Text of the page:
4. QR Code Quests & Micro Challenges – I love QR Codes for the ability to link digital media quickly to as activity or assignment. Over the past five years I have made a number of QR Code Quests that allow my students to investigate a concept or theme we are covering in class. I have made QR Code Quests for review, like this Figurative Language QR Code Quest and to learn about new information like with this music history QR Code Quest on Woodstock, 1969.

5. Adventure Quests – Throughout the #XPlap (Explore Like a Pirate Twitter Chats) there have been a series of Trivia type questions for participants to answer. Each week one question is asked within the chat to be answered on a Google Form. The questions are timed and for every question answered answered correctly, participants earn points. The person with the most points wins a bundle of gamification tools at the end.  Who doesn’t like winning free stuff?! Based on this idea, I created an Adventure Quest for my students. We are embarking on an investigative journalism unit and throughout the unit I will offer one question based on something happening in the news. The questions will unfold throughout the upcoming weeks and allows students to earn experience points as well as the possibility of winning a prize (to be determined). I will share more about this Adventure Quest and the questions asked in a later blog post.

Have ideas how to gamify your ELA class please share in the comments section of this blog.

 

 

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Get Your Game On: Boost Content Area Learning with Gamification Guest Blog Post for Project ReimaginED – ISTE

The following post was written and published for ISTE Project ReimaginED.

Gamification is about transforming the classroom environment and regular activities into a game. There are numerous ways to bring games and game playing into the content area classroom to promote learning and deepen student understanding. Whether teachers are looking to bring in some aspect of gaming into their class or utilize a game platform across the curriculum, they can bring in elements of gamification to enhance learning and student engagement, tap into Common Core State Standards (CCSS), and attain ISTE Standards.

I first gamified my middle school English class last year and I have continued this quest for a second consecutive year. The response from my students has been positive and enthusiastic. Participation has increased among my students and students are inclined to do additional work for the game. Within my classroom I have eliminated homework grades in lieu of game points and on a weekly basis I have students battle each other for powers and privileges. Privileges include asking the Gamemaster (aka, the teacher) if her/his answer to a question is correct on a test and getting an extension on an assignment. Students earn points by being positive and hardworking in class, correctly answering a question in class, or helping another student. At the same time, students can also lose points by disrupting the class or coming to class unprepared. I am currently using Class Craft, an awesome gaming platform that has allowed me to turn my classroom into a role playing adventure. My students sign a “Hero Pact” which articulates the rules and goals of the game and they have Avatars. As the Gamemaster, I am able to customize the rules to fit my students needs.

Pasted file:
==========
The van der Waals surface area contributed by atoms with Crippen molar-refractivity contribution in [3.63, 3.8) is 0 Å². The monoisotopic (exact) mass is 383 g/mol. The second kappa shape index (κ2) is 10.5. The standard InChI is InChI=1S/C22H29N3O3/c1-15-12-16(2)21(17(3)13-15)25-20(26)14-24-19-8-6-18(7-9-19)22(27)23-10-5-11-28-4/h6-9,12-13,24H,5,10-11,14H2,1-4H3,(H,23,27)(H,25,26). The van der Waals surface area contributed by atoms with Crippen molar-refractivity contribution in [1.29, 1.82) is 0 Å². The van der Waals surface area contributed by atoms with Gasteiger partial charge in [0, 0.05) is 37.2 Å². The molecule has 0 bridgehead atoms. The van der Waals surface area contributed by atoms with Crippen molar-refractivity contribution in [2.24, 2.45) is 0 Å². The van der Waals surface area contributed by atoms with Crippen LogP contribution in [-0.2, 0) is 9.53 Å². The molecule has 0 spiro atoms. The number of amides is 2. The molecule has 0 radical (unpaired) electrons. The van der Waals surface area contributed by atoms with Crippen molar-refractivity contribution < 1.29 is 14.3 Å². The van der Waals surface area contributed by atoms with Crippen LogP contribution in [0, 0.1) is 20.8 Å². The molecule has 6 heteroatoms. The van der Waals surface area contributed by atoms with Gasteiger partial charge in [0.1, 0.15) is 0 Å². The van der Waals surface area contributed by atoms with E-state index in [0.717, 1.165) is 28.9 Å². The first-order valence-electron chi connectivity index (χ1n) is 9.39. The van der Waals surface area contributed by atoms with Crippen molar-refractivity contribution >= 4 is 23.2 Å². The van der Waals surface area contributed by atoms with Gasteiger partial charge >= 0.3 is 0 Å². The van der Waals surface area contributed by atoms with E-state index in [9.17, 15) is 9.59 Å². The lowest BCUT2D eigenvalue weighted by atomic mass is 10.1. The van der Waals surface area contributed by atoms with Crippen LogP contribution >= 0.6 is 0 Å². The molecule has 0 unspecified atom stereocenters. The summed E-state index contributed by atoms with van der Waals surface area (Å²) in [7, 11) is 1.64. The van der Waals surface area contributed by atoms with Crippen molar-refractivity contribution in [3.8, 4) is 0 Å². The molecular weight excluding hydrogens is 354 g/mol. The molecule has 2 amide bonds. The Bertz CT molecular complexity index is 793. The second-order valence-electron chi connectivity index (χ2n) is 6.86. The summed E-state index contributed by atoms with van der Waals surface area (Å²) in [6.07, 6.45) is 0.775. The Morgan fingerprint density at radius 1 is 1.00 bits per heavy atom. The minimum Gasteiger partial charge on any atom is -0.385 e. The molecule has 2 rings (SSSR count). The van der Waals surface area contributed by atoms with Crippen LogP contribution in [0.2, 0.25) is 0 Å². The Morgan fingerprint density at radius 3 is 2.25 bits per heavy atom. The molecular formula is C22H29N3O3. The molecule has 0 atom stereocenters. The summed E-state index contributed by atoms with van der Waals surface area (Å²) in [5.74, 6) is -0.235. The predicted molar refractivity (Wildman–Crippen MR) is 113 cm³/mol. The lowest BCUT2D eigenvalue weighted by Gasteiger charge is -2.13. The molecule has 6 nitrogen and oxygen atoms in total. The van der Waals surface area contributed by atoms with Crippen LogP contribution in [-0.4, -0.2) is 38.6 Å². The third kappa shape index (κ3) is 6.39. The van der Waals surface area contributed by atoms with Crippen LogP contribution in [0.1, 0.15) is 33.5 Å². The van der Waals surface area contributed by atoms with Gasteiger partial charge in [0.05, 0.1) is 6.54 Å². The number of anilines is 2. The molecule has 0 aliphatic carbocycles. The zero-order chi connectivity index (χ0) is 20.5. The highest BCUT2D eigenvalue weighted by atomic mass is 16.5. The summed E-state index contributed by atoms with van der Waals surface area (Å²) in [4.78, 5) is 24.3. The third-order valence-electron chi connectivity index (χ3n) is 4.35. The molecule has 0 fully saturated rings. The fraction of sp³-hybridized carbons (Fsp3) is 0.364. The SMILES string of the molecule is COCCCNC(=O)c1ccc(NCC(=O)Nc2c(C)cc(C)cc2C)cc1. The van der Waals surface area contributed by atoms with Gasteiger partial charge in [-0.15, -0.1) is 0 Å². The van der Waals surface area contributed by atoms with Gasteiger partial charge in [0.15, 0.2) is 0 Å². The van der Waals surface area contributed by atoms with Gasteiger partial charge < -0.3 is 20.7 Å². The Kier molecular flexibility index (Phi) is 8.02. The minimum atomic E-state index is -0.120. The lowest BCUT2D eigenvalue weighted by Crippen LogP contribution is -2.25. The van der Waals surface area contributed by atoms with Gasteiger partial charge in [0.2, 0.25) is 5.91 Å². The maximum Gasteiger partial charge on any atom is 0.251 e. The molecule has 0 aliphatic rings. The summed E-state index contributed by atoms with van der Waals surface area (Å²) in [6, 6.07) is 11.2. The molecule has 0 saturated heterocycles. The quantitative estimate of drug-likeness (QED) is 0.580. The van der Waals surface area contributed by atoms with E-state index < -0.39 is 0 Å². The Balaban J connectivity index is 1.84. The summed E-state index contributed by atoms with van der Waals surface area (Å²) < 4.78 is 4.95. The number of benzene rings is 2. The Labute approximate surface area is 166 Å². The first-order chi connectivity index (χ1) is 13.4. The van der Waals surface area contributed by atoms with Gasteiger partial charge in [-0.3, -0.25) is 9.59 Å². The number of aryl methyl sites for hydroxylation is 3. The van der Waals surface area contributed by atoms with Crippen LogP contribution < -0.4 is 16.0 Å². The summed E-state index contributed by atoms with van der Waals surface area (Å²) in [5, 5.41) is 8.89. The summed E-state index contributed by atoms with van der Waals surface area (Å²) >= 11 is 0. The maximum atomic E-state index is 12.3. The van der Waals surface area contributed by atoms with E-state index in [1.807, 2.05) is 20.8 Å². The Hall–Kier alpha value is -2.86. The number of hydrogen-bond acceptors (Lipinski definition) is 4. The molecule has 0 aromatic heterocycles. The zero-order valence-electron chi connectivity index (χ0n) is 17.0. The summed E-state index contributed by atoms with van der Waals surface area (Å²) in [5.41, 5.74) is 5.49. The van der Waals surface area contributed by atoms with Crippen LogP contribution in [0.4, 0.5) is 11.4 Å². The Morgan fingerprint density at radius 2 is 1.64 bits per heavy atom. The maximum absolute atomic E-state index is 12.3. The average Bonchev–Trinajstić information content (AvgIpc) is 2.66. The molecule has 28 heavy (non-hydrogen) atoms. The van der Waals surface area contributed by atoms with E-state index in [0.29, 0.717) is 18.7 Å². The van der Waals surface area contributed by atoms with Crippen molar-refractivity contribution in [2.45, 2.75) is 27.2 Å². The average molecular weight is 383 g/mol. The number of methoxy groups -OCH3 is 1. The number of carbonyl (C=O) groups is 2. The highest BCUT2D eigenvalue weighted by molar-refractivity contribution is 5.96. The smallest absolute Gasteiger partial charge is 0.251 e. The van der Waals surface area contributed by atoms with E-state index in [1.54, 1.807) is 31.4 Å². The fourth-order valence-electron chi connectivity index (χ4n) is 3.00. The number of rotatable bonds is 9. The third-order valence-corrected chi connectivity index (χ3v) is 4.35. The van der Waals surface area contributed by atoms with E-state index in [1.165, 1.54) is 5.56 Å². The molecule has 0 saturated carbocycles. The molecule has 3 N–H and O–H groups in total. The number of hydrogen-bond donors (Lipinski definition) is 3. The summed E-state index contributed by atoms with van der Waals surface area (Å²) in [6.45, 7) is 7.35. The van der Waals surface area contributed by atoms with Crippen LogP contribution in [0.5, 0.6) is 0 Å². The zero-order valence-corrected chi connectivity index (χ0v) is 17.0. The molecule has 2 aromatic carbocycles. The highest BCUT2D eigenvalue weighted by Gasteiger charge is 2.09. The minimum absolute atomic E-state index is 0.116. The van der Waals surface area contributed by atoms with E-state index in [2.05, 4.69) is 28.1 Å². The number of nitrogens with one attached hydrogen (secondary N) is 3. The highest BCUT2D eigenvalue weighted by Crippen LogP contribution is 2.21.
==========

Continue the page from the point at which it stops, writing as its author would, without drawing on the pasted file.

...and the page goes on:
Good gamification promotes problem solving and collaboration and failure is an essential source of feedback and learning.  Gamification is not worksheets for points; facts and information are used as tools for learning and assessment. Effective games are customized to different learners and  students are encouraged to take risks and seek alternative solutions. In classrooms today, it’s not only about learning content material. Students must experience and build the necessary skills to be creators, innovators, and problem solvers in order to develop critical thinking and improve academic achievement.

Here are some ideas to promote transformative learning experiences with gamification.

Collaboration & Teamwork

The Beatles sang, “I get by with a little help from my friends,” and I transfer this principle to my classroom with gamification. Learning is not an isolated task. When students work collaboratively, there is more ownership of the material and more opportunities to contribute in class.  In my classroom students are assigned a team. Each team comprises four or five students, depending on the class size. Students work both independently and cooperatively within our gaming structure to earn powers than unlock privileges. Because I teach English, the team names are based on genres, authors, and book titles from Young Adult Literature. For example, in one class,  team names are based on current fantasy based young adult literature—Potter, Eregon, Everlost, and Land of Nod—and in another class team names are based on contemporary YA dystopian texts—5th Wave, Divergent, Legend, Matrix, and Rook.  Teachers can have students pick their own team names for ownership in the game.